16.08.2006.

FANNING THE FLAMES OF SERBDOM

The prosecutor challenges the claim of defense witness Ratko Licina that the Krajina Serbs had not been preparing for war and had not wanted Krajina’s independence. To do that, the prosecutor used statements made by the accused Milan Martic himself and Jovan Raskovic, founder of the SDS

Defense witness Ratko Licina claimed in his testimony that before the war the SDS had not even thought about Krajina’s independence. The prosecutor challenged the claim by quoting statements made by Milan Martic himself. He showed a video tape where Martic explains that “the first attempt to create an independent Serb state” was in July 1990, at the Serb assembly in Srb. Licina did not agree with the accused who called him as a defense witness. He said that this was merely “Martic’s interpretation” of the event and that nothing to that effect could be found in any of the documents adopted at the Assembly.

Since the Serbs never wanted independence, the war in Croatia could not have been a consequence of their aspirations to become independent, the witness contends. As he says, the Croats are to blame for the outbreak of the hostilities because they bear the responsibility for the setting up of roadblocks in Krajina in August 1990. Licina doesn’t deny that the roadblocks were set up by the Serbs, but he sees it as a “spontaneous response” to the attempt by the Croatian forces to get into Knin with two helicopters. They failed, Licina, because the helicopters were forced to land by the JNA warplanes. He was then shown parts from the book by the then president of the SFRY Presidency Borisav Jovic, where the author says that no JNA planes took off that day. The witness said that he “can’t know what Jovic knew at the time”.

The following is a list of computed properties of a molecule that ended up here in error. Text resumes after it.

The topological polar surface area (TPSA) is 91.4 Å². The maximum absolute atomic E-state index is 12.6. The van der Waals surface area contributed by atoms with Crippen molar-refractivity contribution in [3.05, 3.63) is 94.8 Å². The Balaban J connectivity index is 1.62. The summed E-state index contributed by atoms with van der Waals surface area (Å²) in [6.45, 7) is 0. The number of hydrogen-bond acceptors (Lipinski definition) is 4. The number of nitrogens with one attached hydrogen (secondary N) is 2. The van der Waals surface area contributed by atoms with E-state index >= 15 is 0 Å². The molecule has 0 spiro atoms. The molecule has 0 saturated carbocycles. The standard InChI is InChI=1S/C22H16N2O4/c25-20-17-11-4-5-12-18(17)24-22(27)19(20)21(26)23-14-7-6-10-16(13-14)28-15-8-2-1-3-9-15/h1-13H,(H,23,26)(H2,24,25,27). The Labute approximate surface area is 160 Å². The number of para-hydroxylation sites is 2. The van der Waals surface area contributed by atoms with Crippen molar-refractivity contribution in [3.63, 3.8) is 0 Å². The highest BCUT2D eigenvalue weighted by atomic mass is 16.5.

The prosecutor claims that the roadblocks in Krajina were part of a plan by the Serb authorities in Knin and Belgrade, supporting the claim by quoting the words of the then federal interior minister Petar Gracanin who “publicly took credit” for suggesting the scenario to the Serbs in Croatia. Licina saw Gracanin’s words only as the bragging of a politician who “wanted to boost his role”.

According to the prosecution, the roadblocks were preceded by efforts to instill fear in the Serb people by bringing up World War II and the alleged genocidal intent by the new Croatian government, painted as Ustasha. The witness replied that he and his political fellow fighters from the SDS called Croats Ustashas “only when they acted that way”; according to him, “there was more than enough” call to do that. He thinks that the Serbs had the right to recall the atrocities committed in World War II; in his opinion, this was not part of the preparations for the war.

The prosecutor then confronted him with an excerpt from an interview with Jovan Raskovic, the first SDS president, from January 1992, in which he says he feels “responsible for preparing for the war by stoking the emotional flames among the Krajina Serbs”, “lighting the fuse of Serbdom, not only in Krajina”. The witness replied briefly that Raskovic, “a tribune of the people who healed Serbs” had given the interview not long before his death; “it was possible he was disillusioned with something”.

Ratko Licina’s cross-examination will continue tomorrow.